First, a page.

Cannabis bought in British Columbia (Ashley Wadhwani/Black Press Media)
Is it time to start thinking about greener ways to package cannabis?

Packaging suppliers are still figuring eco-friendly and affordable packaging options that fit the mandates of Cannabis Regulations

Stz’uminus Elder George Harris, Ladysmith Mayor Aaron Stone, and Stz’uminus Chief Roxanne Harris opened the ceremony. (Cole Schisler photo)
Symbolic red dresses rehung along B.C. highway after vandals tore them down

Leaders from Stz’uminus First Nation and the Town of Ladysmith hung new dresses on Sat. April 17

A Western toadlet crosses the centre line of Elk View Road in Chilliwack on Aug. 26, 2010. A tunnel underneath the road has since been installed to help them migrate cross the road. Saturday, April 24 is Save the Frogs Day. (Jenna Hauck/ Progress File)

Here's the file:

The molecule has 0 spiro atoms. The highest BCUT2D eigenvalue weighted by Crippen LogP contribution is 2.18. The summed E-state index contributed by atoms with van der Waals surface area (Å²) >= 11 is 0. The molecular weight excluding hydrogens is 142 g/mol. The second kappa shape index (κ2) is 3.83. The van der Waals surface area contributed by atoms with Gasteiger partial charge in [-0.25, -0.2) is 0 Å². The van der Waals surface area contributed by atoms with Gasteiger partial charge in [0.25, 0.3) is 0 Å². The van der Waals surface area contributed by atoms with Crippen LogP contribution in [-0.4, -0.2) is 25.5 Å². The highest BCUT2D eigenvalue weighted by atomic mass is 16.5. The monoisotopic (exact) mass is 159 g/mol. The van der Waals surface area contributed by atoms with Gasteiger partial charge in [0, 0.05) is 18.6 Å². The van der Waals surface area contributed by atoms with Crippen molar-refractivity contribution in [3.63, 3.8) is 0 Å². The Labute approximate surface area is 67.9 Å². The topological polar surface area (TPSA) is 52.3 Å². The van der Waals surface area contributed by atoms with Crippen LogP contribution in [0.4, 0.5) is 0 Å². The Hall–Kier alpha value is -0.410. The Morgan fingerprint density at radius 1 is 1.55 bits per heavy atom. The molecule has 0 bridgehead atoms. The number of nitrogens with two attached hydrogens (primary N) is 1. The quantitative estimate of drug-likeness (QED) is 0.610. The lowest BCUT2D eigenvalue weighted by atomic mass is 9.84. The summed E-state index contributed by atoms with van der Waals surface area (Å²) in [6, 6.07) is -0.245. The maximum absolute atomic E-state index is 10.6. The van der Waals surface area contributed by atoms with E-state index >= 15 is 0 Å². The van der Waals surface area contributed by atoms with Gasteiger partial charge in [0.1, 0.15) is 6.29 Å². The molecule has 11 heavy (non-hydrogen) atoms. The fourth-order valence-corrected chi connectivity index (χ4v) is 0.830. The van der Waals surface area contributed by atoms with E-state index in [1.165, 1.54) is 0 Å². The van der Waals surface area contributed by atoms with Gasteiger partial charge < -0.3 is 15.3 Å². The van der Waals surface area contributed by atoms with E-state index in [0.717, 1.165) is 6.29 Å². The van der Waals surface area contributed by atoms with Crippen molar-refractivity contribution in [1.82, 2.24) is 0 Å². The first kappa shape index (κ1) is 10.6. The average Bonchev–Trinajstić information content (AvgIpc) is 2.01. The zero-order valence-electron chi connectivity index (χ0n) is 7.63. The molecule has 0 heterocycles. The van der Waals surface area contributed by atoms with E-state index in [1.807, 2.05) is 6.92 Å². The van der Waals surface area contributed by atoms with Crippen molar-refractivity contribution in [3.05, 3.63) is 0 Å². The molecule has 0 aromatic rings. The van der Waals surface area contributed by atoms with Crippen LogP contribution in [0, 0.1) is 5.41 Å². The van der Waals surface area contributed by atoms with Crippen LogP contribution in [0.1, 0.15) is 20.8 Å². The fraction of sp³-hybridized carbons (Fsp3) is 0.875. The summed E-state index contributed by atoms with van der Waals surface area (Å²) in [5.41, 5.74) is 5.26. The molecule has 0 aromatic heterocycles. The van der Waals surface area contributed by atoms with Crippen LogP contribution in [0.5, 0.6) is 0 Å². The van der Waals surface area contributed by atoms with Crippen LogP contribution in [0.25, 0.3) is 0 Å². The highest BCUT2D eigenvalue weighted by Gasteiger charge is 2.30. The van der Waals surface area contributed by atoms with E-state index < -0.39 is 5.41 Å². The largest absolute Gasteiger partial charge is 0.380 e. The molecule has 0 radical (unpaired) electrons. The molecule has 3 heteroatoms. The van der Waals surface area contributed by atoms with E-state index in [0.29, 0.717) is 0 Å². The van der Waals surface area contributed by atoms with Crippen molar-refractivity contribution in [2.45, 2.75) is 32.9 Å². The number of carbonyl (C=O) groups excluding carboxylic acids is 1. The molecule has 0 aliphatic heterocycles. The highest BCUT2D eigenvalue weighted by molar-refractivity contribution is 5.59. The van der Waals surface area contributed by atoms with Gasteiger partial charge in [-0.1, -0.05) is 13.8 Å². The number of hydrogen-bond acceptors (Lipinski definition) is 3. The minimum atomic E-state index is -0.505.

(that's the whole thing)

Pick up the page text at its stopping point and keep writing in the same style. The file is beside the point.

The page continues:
Unofficial holidays: Here’s what people are celebrating for the week of April 18 to 24

Save the Frogs Day, Love Your Thighs Day and Scream Day are all coming up this week

Local carpenter Tyler Bohn embarked on a quest to create the East Sooke Treehouse, after seeing people build similar structures on a Discovery Channel show. (East Sooke Treehouse Facebook photo)
PHOTOS: B.C. carpenter builds fort inspired by TV’s ‘Treehouse Masters’

The whimsical structure features a wooden walking path, a loft, kitchen – and is now listed on Airbnb

The Attorney General’s Ministry says certain disputes may now be resolved through either a tribunal or the court system, pending its appeal of a B.C. Supreme Court decision that reduced the tribunal’s jurisdiction. (AP Photo/Mark J. Terrill)
Court of Appeal grants partial stay in ruling on B.C. auto injuries

B.C. trial lawyers challenged legislation brought in to cap minor injury awards and move smaller court disputes to the Civil Resolution Tribunal

Most Read